One solution is creating a first-floor master bedroom suite. By creating a master bedroom on the first floor, you or your loved ones will maintain independence and feel secure by not avoiding the challenge up walking upstairs. As you plan your home to age in place, small changes such as conveniently placing the washer/dryer, full bathroom, and a bedroom on the ground level will set you & your loved ones up long term success!

Practicing personal care with ease…

Taking showers and baths can cause a lot of anxiety. One false move or slip can be very harmful. What was once simple has now become a bit of a challenge. You’re still very capable of taking care of yourself but you can sense the danger when stepping in and out of a slippery shower or bath. Even simple actions of standing up after using the toilet can put your wellbeing at risk.

The Ultimate Checklist for Aging in Place - Michael Gould

”In the elderly living in the community, 30%–50% of falls are due to environmental causes (eg, poor lighting, slippery floors, and uneven surfaces). According to Medical Alert Advice: It is estimated that one third of adults age 60 and over have difficulty climbing into or out of their bathtub or shower. Consider remodeling this important, daily space as a precaution. Making changes – such as adding grab bars added to the shower and tub, easy to access cabinetry, no skid surfaces, curbless showers, step-in tubs, and higher toilets – will lower the risk of falling significantly! By creating a bathroom with these design features in mind, you (or your elder parents) can maintain privacy and independence. Installing heavy grab bars can help prevent falls related to slippery bathtub floors and shower stalls. Our team can work with an existing space, or even build a custom solution.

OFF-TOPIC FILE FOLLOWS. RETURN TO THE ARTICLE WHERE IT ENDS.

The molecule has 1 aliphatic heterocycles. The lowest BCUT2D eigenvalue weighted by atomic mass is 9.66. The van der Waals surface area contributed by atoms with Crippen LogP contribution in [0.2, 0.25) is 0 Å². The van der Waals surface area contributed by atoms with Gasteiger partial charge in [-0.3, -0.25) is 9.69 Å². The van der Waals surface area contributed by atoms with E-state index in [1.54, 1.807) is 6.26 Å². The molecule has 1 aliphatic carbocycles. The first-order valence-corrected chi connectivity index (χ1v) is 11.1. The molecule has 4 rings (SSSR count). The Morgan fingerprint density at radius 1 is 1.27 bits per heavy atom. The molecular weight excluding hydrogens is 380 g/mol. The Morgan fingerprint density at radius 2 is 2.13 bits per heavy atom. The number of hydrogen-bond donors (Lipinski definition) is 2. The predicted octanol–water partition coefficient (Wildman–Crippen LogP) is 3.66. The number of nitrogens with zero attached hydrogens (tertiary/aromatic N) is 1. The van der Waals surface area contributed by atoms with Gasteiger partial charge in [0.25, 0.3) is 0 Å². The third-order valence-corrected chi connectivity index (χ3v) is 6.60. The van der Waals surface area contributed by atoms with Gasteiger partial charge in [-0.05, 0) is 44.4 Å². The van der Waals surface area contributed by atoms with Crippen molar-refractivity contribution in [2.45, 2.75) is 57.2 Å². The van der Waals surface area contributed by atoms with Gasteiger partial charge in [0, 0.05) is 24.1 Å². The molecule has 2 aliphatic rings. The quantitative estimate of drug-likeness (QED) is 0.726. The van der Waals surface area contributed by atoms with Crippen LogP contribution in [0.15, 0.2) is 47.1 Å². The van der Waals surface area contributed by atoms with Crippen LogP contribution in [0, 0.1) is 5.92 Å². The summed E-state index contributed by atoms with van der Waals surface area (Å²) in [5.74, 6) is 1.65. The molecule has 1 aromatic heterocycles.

No one can say with full certainty what the future after the COVID-19 pandemic will be like. One thing that is a fact, we will continue to age and need a home to best fit the needs for ourselves and loved ones . Remodeling your living space is a long-term investment that will pay off for many years to come. Imagine waking up in the morning excited to take on a new day without the anxiety that comes along with everyday activities, no longer fearing that you may hurt yourself. Or going to sleep every night with a peace of mind knowing that your home is setup for your unique needs. We hope these tips help you navigate aging in place gracefully.
As a mature homeowner, we highly recommend planning ahead for a safe living space. Expert Michael Gould is very much aware of the importance of these types of renovations! One of the many benefits of working with the reputable Michael Gould is that he is an architect, builder, and an older gentleman himself. He is able to understand not only the financial investment of modifying your cherished home, but also the physical requirements needed when it comes to senior home solutions for aging in place. Aging in place projects are one of our specialties!
Whether you are planning for aging in place, or you’re caring for a parent who may have trouble navigating your home in the years to come, it’s never too early to begin making home renovations now that will make life every day living beyond retirement much easier and safer, allowing you to stay in the comfort of your home!

Are you ready to age in place safely?  Contact us today at (847) 291-6777 to discuss your project!